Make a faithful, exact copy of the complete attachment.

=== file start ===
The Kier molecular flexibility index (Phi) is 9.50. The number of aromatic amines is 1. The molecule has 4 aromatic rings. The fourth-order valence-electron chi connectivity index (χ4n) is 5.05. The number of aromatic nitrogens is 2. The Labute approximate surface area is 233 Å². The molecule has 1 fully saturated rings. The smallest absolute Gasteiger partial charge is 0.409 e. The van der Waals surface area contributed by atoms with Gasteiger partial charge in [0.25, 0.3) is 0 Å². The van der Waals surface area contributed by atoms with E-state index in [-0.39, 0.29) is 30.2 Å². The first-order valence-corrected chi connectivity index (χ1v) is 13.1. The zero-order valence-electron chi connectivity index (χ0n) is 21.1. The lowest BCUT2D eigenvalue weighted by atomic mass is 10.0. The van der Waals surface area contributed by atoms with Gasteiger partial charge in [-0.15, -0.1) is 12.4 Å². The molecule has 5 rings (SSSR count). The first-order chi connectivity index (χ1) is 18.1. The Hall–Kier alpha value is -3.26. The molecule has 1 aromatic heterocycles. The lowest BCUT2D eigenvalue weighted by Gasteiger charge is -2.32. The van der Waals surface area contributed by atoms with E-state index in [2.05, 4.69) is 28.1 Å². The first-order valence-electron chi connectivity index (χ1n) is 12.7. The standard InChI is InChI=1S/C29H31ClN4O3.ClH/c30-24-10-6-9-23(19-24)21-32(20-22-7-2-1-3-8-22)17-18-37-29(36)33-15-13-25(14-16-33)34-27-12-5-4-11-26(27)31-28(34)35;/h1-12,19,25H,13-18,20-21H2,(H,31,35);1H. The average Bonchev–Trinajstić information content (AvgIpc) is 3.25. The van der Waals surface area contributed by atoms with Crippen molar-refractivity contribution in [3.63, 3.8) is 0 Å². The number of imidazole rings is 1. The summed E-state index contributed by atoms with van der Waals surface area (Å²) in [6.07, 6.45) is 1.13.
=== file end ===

The Kier molecular flexibility index (Phi) is 9.50. The number of aromatic amines is 1. The molecule has 4 aromatic rings. The fourth-order valence-electron chi connectivity index (χ4n) is 5.05. The number of aromatic nitrogens is 2. The Labute approximate surface area is 233 Å². The molecule has 1 fully saturated rings. The smallest absolute Gasteiger partial charge is 0.409 e. The van der Waals surface area contributed by atoms with Gasteiger partial charge in [0.25, 0.3) is 0 Å². The van der Waals surface area contributed by atoms with E-state index in [-0.39, 0.29) is 30.2 Å². The first-order valence-corrected chi connectivity index (χ1v) is 13.1. The zero-order valence-electron chi connectivity index (χ0n) is 21.1. The lowest BCUT2D eigenvalue weighted by atomic mass is 10.0. The van der Waals surface area contributed by atoms with Gasteiger partial charge in [-0.15, -0.1) is 12.4 Å². The molecule has 5 rings (SSSR count). The first-order chi connectivity index (χ1) is 18.1. The Hall–Kier alpha value is -3.26. The molecule has 1 aromatic heterocycles. The lowest BCUT2D eigenvalue weighted by Gasteiger charge is -2.32. The van der Waals surface area contributed by atoms with E-state index in [2.05, 4.69) is 28.1 Å². The first-order valence-electron chi connectivity index (χ1n) is 12.7. The standard InChI is InChI=1S/C29H31ClN4O3.ClH/c30-24-10-6-9-23(19-24)21-32(20-22-7-2-1-3-8-22)17-18-37-29(36)33-15-13-25(14-16-33)34-27-12-5-4-11-26(27)31-28(34)35;/h1-12,19,25H,13-18,20-21H2,(H,31,35);1H. The average Bonchev–Trinajstić information content (AvgIpc) is 3.25. The van der Waals surface area contributed by atoms with Crippen molar-refractivity contribution in [3.63, 3.8) is 0 Å². The number of imidazole rings is 1. The summed E-state index contributed by atoms with van der Waals surface area (Å²) in [6.07, 6.45) is 1.13.